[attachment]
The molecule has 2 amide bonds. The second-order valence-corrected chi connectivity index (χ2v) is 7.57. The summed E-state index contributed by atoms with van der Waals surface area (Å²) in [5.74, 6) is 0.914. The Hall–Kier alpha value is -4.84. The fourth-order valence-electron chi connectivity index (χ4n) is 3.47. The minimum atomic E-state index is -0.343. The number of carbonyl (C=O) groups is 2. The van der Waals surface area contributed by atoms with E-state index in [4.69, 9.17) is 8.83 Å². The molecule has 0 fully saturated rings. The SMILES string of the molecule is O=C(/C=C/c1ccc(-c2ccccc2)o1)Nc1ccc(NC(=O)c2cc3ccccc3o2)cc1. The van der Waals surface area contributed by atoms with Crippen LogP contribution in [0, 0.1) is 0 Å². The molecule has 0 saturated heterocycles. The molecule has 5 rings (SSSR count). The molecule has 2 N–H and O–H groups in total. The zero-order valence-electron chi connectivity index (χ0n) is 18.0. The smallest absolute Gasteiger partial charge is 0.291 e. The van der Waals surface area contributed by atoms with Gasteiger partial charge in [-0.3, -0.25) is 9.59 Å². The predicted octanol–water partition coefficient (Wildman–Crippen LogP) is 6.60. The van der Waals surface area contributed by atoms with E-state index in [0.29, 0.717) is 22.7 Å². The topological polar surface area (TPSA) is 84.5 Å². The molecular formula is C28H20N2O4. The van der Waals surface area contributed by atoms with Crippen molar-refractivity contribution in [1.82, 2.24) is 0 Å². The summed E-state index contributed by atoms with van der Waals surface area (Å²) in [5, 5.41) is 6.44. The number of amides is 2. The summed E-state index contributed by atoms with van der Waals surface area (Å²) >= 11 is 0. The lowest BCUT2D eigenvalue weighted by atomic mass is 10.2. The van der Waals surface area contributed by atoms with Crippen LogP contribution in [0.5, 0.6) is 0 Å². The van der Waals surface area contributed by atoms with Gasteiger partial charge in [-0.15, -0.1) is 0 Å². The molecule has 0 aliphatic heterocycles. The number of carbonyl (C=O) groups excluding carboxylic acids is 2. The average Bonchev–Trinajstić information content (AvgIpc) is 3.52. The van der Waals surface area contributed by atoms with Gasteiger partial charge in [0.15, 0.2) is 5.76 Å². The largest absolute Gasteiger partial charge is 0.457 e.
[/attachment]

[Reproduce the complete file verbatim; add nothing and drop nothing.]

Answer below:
The molecule has 2 amide bonds. The second-order valence-corrected chi connectivity index (χ2v) is 7.57. The summed E-state index contributed by atoms with van der Waals surface area (Å²) in [5.74, 6) is 0.914. The Hall–Kier alpha value is -4.84. The fourth-order valence-electron chi connectivity index (χ4n) is 3.47. The minimum atomic E-state index is -0.343. The number of carbonyl (C=O) groups is 2. The van der Waals surface area contributed by atoms with E-state index in [4.69, 9.17) is 8.83 Å². The molecule has 0 fully saturated rings. The SMILES string of the molecule is O=C(/C=C/c1ccc(-c2ccccc2)o1)Nc1ccc(NC(=O)c2cc3ccccc3o2)cc1. The van der Waals surface area contributed by atoms with Crippen LogP contribution in [0, 0.1) is 0 Å². The molecule has 0 saturated heterocycles. The molecule has 5 rings (SSSR count). The molecule has 2 N–H and O–H groups in total. The zero-order valence-electron chi connectivity index (χ0n) is 18.0. The smallest absolute Gasteiger partial charge is 0.291 e. The van der Waals surface area contributed by atoms with Gasteiger partial charge in [-0.3, -0.25) is 9.59 Å². The predicted octanol–water partition coefficient (Wildman–Crippen LogP) is 6.60. The van der Waals surface area contributed by atoms with E-state index in [0.29, 0.717) is 22.7 Å². The topological polar surface area (TPSA) is 84.5 Å². The molecular formula is C28H20N2O4. The van der Waals surface area contributed by atoms with Crippen molar-refractivity contribution in [1.82, 2.24) is 0 Å². The summed E-state index contributed by atoms with van der Waals surface area (Å²) in [5, 5.41) is 6.44. The number of amides is 2. The summed E-state index contributed by atoms with van der Waals surface area (Å²) >= 11 is 0. The lowest BCUT2D eigenvalue weighted by atomic mass is 10.2. The van der Waals surface area contributed by atoms with Crippen LogP contribution in [0.5, 0.6) is 0 Å². The van der Waals surface area contributed by atoms with Gasteiger partial charge in [-0.15, -0.1) is 0 Å². The molecule has 0 aliphatic heterocycles. The number of carbonyl (C=O) groups excluding carboxylic acids is 2. The average Bonchev–Trinajstić information content (AvgIpc) is 3.52. The van der Waals surface area contributed by atoms with Gasteiger partial charge in [0.15, 0.2) is 5.76 Å². The largest absolute Gasteiger partial charge is 0.457 e.